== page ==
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A perspective on the current and future roles of additive manufacturing in process engineering with an emphasis on heat transfer [Plenary Talk]

Lookup NU author(s): Dr Jonathan McDonough


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Numerous process engineering applications are now exploiting additive manufacturing (AM) to produce more advanced concepts that are delivering demonstrable performance improvements. In the subject area of heat transferfor example, this includes the fabrication of bespoke heat exchangers, recuperators and heat pipes [1,2,3], some of whichare specifically being used to solveproblems in real industrial settings. In this talk, three specific examples of AM that are being researched in the Process Intensification Group(PIG)at Newcastle University will be discussed, and then abstracted/generalised to provide a perspective on how AM can be best exploited now and in the future.Additionally, this talk will also provide an overview of the current state of AM, and will provide a brief overview of each of the main AM technologies and their major advantages, disadvantages and current/potential applications.AM might presently be better considered as a tool like any conventional manufacturing processrather than a one-size fits all approach, whereas in the future, AM might becomea moreintegrated toolfor the fabrication of plant equipment that hybridises multiple unit operations. The main work prior to the realisation of the latter will be increasing the knowledge-base of PI-technologies –several EU projects are already working toward this goal (examplesinclude IbD andPRINTCR3DIT) [4,5]. Theprojectsin the PIGthat will be discussed that are also relatedto this research goal are: (1) the miniaturisation of the Torbed® technology (Figure 1a) for screening adsorbents for carbon capture (in collaboration with Torftech Group Ltd., HeriotWatt University and University of Sheffield)[6], (2) proposing novel heat pipe wick geometries that could potentially fully optimise thethermal performanceof heat pipes(work commissioned by HiETA[7]and SES Engineering Services), and (3) producing bespoke and complex reactor geometries that can be used in conjunction with dynamic reactor operation (e.g. oscillatory flow) to unlock new operating windows(Figures 1b and 1c)[8].[1]Faure, R. (2018). Innovative reactors for H2-SMR process intensification (Air Liquide). In:1stEuropean Forum on New Technologies: Chemical Engineering & 3D Printing, 7thSeptember, Paris, France[2]Kiener, C. (2018). Software solutions for digital AM process chains (Siemens). In:1stEuropean Forum on New Technologies: Chemical Engineering & 3D Printing, 7thSeptember, Paris, France[3]Jafari, D., Wits, W.W., Geurts, B.J. (2018). Metal 3D-printed wick structures for heat pipe application: Capillary performance analysis. Appled Thermal Engineering 143, 403-414[4]Intensified by Design (IbD), (2019).[5]Grande, C. (2018). PRINTCR3DIT EU Project: Process Intensification through Adaptable Catalytic Reactors made by 3D Printing (Sintef). In:1stEuropean Forum on New Technologies: Chemical Engineering & 3D Printing, 7thSeptember, Paris, France[6]McDonough, J.R., Law, R., Reay, D.A., Zivkovic, V. (2018). Intensified carbon capture using adsorption: Heat transfer challenges and potential solutions. Thermal Science and Engineering Progress 8, 17-30[7]HiETA Technologies (2019).[8]McDonough, J.R., Murta, S., Law, R., Harvey, A.P. Oscillatory fluid motion unlocks plug flow operation in helical tube reactors at lower Reynolds numbers (Re ≤ 10). Chemical Engineering Journal 358, 643-657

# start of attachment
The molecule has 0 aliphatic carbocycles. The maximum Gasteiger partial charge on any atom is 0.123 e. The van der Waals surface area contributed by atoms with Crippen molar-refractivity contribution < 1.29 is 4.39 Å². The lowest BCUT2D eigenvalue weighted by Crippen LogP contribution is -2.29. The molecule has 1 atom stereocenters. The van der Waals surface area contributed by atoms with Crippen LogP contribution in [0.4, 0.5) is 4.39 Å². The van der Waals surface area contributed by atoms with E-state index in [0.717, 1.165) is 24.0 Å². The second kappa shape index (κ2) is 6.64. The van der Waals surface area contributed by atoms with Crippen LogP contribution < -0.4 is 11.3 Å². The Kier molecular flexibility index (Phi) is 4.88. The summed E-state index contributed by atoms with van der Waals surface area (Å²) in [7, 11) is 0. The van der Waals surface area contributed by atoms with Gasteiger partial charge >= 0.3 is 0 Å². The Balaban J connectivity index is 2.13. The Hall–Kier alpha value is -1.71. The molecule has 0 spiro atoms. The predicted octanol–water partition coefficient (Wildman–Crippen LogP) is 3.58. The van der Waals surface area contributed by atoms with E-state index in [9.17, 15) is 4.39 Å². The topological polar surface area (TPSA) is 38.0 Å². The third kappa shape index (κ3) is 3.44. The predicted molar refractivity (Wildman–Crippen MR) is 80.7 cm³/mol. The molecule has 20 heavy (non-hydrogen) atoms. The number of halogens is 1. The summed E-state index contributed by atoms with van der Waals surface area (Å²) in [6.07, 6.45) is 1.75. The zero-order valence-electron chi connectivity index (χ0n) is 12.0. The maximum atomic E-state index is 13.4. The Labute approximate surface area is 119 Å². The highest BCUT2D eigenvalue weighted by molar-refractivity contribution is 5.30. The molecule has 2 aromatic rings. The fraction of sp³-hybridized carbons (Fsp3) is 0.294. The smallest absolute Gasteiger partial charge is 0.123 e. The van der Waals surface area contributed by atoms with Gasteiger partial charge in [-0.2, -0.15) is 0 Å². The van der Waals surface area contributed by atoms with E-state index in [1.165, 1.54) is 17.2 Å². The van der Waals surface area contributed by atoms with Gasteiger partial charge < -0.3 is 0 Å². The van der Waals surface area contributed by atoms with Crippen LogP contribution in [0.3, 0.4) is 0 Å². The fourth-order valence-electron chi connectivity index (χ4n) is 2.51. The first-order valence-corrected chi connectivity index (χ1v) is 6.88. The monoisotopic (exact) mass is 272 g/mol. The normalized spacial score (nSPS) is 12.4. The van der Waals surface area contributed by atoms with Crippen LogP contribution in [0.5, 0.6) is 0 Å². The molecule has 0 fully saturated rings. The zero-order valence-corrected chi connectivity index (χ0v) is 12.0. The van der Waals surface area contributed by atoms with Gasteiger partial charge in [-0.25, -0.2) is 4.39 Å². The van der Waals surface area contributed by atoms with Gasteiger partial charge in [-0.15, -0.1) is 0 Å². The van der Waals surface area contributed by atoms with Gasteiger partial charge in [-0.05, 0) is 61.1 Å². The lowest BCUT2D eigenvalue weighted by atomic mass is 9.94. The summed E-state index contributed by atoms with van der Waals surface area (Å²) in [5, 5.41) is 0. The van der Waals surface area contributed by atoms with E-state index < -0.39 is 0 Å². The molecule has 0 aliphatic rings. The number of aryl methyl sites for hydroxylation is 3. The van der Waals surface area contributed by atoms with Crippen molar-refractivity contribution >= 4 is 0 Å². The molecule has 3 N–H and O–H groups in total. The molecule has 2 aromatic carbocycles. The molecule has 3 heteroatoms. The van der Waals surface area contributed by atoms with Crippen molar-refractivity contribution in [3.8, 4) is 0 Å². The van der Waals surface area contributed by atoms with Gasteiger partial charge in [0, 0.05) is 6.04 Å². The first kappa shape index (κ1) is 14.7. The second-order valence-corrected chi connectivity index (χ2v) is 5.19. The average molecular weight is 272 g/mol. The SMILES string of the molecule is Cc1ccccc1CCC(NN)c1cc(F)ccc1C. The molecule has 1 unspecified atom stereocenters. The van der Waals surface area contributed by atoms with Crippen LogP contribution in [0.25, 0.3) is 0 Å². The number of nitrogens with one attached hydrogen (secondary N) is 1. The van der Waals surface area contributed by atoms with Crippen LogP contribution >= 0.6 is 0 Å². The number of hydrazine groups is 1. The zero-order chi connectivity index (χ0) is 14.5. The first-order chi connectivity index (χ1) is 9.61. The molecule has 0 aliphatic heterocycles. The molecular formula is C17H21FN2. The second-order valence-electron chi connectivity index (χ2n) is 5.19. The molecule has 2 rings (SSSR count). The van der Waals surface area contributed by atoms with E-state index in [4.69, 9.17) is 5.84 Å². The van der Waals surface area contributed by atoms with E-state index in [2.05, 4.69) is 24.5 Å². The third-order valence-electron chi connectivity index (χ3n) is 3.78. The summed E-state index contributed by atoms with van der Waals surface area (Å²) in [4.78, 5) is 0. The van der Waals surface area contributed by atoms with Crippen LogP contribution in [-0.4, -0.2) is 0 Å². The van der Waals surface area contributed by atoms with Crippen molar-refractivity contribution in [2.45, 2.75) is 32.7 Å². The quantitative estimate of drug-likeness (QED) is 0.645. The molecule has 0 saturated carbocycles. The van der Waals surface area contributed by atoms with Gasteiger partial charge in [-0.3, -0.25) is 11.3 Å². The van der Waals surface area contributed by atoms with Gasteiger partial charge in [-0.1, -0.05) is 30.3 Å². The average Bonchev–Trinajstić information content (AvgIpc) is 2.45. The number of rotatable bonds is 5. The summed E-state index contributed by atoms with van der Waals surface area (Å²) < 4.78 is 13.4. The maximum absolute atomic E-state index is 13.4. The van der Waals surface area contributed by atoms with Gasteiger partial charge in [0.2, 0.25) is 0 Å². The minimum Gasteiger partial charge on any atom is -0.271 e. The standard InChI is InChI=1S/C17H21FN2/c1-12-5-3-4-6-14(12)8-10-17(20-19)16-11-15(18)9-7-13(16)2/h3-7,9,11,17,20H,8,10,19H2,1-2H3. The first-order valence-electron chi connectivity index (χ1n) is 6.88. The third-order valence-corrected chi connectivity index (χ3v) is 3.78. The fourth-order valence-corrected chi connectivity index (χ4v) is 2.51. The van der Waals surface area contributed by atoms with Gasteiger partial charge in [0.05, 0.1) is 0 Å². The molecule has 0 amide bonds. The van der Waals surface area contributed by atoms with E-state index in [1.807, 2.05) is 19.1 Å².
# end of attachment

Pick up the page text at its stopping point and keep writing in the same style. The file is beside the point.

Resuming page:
Publication metadata

Author(s): McDonough JR

Publication type: Conference Proceedings (inc. Abstract)

Publication status: Published

Conference Name: The 16th UK Heat Transfer Conference

Year of Conference: 2019

Acceptance date: 10/09/2019